The more I witnessed H1Z1's visual changes, the more that I sensed an elephant in the room. Our Chatty boards took notice of an early gameplay clip of H1Z1 that surfaced at this year's CES from the Razer booth. Posters savaged the art style, lighting, and textures, all of which looked severely dated. SOE reps quickly pointed at this being an older build and, in fact, later that day, I linked to Twitch streamer Lowco2525, who was streaming the latest build right next to me. While posters noted an improvement, there was still some unrest regarding the overall art style. With this in mind, I asked George about how the team is handling constructive criticism in regards to the game's visuals.

"Our team does take that criticism to heart and we review things and see where we can fix them," George answered. "Some people were complaining about textures on vehicles for a while, so we made some adjustments. This stuff is all iterative. At some point, we're going to stabilize quite well and then... we're working on a new environment system -- a new terrain and world system. And somewhere down the line, DirectX 11 rendering functions will go up."

Not all of H1Z1's growing pains are visual-related. As expected, many of the pre-alpha growing pains are still present, particularly with hit detection. At one point, I spent a good four minutes chasing after a pesky deer to make venison out of him. That could lead some to ask, "Ozzie, why are you chasing a deer on foot?" but that's not the point. The point is, once I caught the deer the first time, certain hits weren't registering. It was only until later that I was able to chop Bambi into fresh meat. It's one of those issues that serve as a reminder that H1Z1 is still a work in progress.

Many of these kinks are expected to get worked out over the course of Early Access. On the topic, I asked George what else the team would be looking to get out of Early Access that they couldn't get otherwise.

"We're going to be trying to figure out what the ideal player-per-square-footage is, which is a big unknown in our minds," George said. "We ought to get thousands of players on a server, that's not a problem for us. But we don't know what the ideal number is, playability-wise, for each server. We'll start with a few hundred or so and we'll crank it up and down as we see fit. Once we find what that magic number is based on 64 square kilometers, we'll start to expand the world outward. One of the key things to the development of this product is the end user. We're taking an approach where we're going to have a website, which allows you to come in, see some of the things we want to work, and players are going to be able to upvote and downvote those items. They're going to get to an upvote status of a certain status and we'll greenlight them at that point. Once they get greenlit, we'll put them onto a calendar, so people will know approximately when these features are coming along. And if we don't know how long it'll take us, we won't put them on the calendar. We're only going to slot things in that we're fairly confident of that we'll get out in a reasonable amount of time."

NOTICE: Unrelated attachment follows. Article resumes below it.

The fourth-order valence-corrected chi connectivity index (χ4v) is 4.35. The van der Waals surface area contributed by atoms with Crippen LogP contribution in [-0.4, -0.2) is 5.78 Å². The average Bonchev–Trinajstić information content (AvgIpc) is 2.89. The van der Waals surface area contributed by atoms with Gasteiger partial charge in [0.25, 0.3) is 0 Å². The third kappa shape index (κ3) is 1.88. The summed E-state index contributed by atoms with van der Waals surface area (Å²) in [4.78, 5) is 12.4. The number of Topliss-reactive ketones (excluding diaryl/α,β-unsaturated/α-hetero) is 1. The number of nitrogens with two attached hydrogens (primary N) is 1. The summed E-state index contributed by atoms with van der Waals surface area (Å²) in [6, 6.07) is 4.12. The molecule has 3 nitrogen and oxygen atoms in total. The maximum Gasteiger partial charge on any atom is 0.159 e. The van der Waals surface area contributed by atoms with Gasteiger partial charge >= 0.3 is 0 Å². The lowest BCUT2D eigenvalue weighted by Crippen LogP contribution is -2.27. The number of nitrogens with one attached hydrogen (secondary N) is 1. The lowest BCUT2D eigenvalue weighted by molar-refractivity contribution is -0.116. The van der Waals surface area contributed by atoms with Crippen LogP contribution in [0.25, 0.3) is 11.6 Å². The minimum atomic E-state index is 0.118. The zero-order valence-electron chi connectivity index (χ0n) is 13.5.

Look for the Early Access build of H1Z1 to evolve as time goes on. George noted that there will be different server types, including non-PVP servers, zombie-free servers, and servers under Battle Royale rules. The latter is a part of SOE's collaboration with mod creator PLAYERUNKNOWN, whom SOE President John Smedley personally reached out to after watching how the Battle Royale mod freshened up Arma 3.

SOE President John Smedley began the day by issuing the same warning that Dean 'Rocket' Hall issued for DayZ, namely that a lengthy Early Access period is expected. Those looking for a near-finalized product over the coming months should not expect to find one. That much was evident through my hands-on time, but the game does appear to be taking steps forward. Those interested in helping provide feedback to the H1Z1 team should expect to see the game hit Steam Early Access this Thursday, January 15.